When I read the telling of Joffreys death in the books, I was fine with it. But in the death scene we saw last night, actor Jack Gleason was finally able to convey the truth behind Joffrey and (most of) his cruelty: that deep down he was just a scared boy. A scared boy who was given unlimited power and used it to become a bully since he hadn't been adequately parented by his real father, Jaime Lannister, and the father her thought was his own in Robert Baratheon.
Disagree. He wasn't a 'scared little boy' - he was a complete and utter sociopath. Rotten and evil to his core, even if he sometimes was unsure of himself, he had no regard for any person on that show - NO ONE. Talking about cutting Ned Stark's head off with his daughter sitting 5 feet away... tormenting his uncle, killing at will...
I didn't see a single redeeming thing about him, and he was designed that way.
I'm not disputing that Joffrey was a sociopath. He absolutely was. He was a sociopath who was drunk with power, and that lust for power had been instilled in him by Tywin and Cersei. And he's also the result of a lack of a solid father figure, as both Robert Baratheon and Jaime Lannister failed him.
I credit that slight glimmer of humanity much more to the actor than the character. And from all of the behind the scenes videos it's been communicated that the actor behind Joffrey is actually an incredibly nice kid. And he's done an amazing job in portraying a horrible character. He made a choice in that death scene that said something to me.
Even the most horrific villain has some shred of humanity to them. Otherwise they're just ridiculous, one dimensional constructs. One thing that's become very clear in George R.R. Martin's writing is that his characters are by and large complicated. If you didn't get that? Fine. That's your viewing experience. I had one of my own. And I just find it interesting that viewing the scene on the HBO series evoked a slightly different response than when I read the same scene in A Storm of Swords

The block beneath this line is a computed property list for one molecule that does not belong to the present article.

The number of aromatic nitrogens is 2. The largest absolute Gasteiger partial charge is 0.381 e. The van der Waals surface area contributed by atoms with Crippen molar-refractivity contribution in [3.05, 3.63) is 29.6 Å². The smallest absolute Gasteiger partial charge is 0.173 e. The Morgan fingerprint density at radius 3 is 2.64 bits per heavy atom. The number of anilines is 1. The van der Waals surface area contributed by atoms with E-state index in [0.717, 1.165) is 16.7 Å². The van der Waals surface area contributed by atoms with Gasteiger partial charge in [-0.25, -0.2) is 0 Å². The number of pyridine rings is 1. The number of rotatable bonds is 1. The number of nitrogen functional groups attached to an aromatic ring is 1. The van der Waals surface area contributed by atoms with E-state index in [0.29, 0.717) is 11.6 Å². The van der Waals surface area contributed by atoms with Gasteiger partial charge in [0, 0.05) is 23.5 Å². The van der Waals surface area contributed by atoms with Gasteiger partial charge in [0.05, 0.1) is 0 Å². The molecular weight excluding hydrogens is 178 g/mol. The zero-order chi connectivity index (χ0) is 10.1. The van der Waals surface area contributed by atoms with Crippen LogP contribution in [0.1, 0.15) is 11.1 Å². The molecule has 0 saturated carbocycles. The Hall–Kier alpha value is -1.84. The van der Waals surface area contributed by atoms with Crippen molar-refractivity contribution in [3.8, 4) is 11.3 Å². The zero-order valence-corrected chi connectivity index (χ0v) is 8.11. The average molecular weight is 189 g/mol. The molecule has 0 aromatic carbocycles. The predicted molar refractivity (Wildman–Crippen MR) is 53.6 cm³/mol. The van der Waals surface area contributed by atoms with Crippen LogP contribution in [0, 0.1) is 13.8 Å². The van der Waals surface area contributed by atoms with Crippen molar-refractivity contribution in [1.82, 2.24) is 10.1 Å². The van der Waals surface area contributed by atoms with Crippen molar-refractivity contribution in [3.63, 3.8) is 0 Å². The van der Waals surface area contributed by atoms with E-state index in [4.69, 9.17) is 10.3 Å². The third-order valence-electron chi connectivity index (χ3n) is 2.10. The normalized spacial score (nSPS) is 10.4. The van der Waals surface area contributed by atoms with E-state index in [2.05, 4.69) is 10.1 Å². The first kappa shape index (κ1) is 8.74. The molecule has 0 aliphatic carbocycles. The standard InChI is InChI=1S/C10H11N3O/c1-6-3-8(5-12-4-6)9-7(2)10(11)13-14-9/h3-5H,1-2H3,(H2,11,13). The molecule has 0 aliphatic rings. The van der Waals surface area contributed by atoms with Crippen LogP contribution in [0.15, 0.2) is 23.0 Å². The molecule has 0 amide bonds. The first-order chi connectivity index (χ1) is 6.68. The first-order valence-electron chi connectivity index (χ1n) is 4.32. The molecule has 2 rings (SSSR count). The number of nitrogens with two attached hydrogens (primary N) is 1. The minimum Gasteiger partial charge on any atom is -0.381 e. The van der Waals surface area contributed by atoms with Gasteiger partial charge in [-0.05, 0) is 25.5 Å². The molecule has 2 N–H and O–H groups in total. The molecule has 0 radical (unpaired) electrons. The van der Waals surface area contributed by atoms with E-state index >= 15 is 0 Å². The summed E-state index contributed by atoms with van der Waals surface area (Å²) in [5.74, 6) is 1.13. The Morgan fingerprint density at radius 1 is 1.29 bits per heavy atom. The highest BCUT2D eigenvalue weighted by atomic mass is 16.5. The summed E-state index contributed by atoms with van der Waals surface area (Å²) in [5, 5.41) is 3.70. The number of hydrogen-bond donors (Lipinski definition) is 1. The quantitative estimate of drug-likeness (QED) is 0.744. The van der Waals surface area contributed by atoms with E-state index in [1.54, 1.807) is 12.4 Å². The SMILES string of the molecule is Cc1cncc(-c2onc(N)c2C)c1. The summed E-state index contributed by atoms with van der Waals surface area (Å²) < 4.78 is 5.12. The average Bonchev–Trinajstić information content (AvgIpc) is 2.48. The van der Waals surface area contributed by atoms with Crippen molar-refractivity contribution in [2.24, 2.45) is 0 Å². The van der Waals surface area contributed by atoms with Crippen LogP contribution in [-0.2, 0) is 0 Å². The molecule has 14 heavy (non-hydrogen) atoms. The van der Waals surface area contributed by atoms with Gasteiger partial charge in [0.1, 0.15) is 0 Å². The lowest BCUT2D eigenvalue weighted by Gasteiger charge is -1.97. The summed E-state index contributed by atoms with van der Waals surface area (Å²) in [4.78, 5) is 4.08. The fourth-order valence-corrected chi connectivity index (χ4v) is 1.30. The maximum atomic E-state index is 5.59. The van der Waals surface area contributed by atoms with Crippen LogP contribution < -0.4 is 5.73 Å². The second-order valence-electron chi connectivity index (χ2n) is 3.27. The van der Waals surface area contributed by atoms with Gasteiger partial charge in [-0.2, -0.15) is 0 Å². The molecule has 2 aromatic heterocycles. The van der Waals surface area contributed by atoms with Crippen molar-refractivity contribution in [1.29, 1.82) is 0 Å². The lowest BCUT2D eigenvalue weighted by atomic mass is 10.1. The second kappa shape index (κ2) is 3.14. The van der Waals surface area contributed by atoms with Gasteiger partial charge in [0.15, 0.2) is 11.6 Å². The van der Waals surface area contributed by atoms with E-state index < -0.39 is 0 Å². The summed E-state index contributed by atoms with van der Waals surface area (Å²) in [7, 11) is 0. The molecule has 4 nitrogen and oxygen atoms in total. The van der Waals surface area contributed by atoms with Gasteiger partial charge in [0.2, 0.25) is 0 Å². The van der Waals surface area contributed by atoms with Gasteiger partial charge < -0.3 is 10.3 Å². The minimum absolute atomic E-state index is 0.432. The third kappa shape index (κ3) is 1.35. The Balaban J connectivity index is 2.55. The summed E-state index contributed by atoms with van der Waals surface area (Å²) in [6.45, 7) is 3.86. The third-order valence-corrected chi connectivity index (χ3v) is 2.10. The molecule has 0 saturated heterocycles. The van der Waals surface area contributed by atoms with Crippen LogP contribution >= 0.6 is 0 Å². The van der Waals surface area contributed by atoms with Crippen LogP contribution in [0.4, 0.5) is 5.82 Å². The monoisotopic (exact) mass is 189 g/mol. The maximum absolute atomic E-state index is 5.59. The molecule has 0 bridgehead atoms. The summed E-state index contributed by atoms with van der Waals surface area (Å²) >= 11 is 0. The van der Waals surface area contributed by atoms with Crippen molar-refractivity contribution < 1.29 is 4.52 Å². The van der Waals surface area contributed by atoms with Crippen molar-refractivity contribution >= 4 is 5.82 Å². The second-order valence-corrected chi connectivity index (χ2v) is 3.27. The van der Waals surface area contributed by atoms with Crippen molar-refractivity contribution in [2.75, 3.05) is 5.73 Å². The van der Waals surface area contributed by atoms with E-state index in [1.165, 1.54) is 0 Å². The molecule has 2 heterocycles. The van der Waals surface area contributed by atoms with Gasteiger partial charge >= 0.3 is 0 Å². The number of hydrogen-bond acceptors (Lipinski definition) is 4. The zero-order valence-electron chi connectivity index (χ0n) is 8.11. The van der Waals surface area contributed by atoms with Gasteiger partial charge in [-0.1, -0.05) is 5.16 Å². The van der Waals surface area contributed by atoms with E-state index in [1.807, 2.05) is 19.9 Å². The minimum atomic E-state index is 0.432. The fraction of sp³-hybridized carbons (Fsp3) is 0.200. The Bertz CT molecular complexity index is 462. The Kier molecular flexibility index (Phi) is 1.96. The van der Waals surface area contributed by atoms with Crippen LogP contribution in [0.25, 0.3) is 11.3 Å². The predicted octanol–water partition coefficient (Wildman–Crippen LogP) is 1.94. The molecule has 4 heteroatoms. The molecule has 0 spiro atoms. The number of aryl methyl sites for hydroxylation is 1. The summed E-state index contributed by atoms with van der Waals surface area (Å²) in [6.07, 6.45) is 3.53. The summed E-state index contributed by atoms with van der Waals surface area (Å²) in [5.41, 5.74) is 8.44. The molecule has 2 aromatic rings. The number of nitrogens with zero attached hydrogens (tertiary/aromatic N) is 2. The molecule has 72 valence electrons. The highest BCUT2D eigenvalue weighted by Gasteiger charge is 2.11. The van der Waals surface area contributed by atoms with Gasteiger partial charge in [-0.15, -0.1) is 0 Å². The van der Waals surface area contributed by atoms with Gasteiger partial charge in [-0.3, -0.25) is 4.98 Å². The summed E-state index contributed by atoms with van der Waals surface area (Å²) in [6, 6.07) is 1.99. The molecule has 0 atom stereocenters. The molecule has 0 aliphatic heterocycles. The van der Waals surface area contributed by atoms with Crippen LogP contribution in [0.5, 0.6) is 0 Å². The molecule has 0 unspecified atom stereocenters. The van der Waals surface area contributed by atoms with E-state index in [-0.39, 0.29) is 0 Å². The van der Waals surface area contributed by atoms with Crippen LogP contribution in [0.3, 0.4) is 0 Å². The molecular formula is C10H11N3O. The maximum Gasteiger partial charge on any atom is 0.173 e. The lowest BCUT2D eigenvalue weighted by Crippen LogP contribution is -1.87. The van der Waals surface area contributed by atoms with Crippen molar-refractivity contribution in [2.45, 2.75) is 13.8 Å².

The one thing that's left hanging from the books that I have to wonder about in the wake of Joffrey's death? It's something that really should have been explored in the pilot, and seems to have been a missed opportunity in the show. In the first novel, when the Royal court is visiting Winterfell, Joffrey loses some competition to Robb Stark. It was the shame of that loss and a remark from Robert Baratheon that seems to have spurred Joffrey to hire the assassin that went to kill Bran in his sick bed in Winterfell. After that things spiraled out of control, leading to the outbreak of hostilities between the Starks and the Lannisters. I'm struggling to recall who revealed that information and at what time. It may have been Varys, but I'm not positive.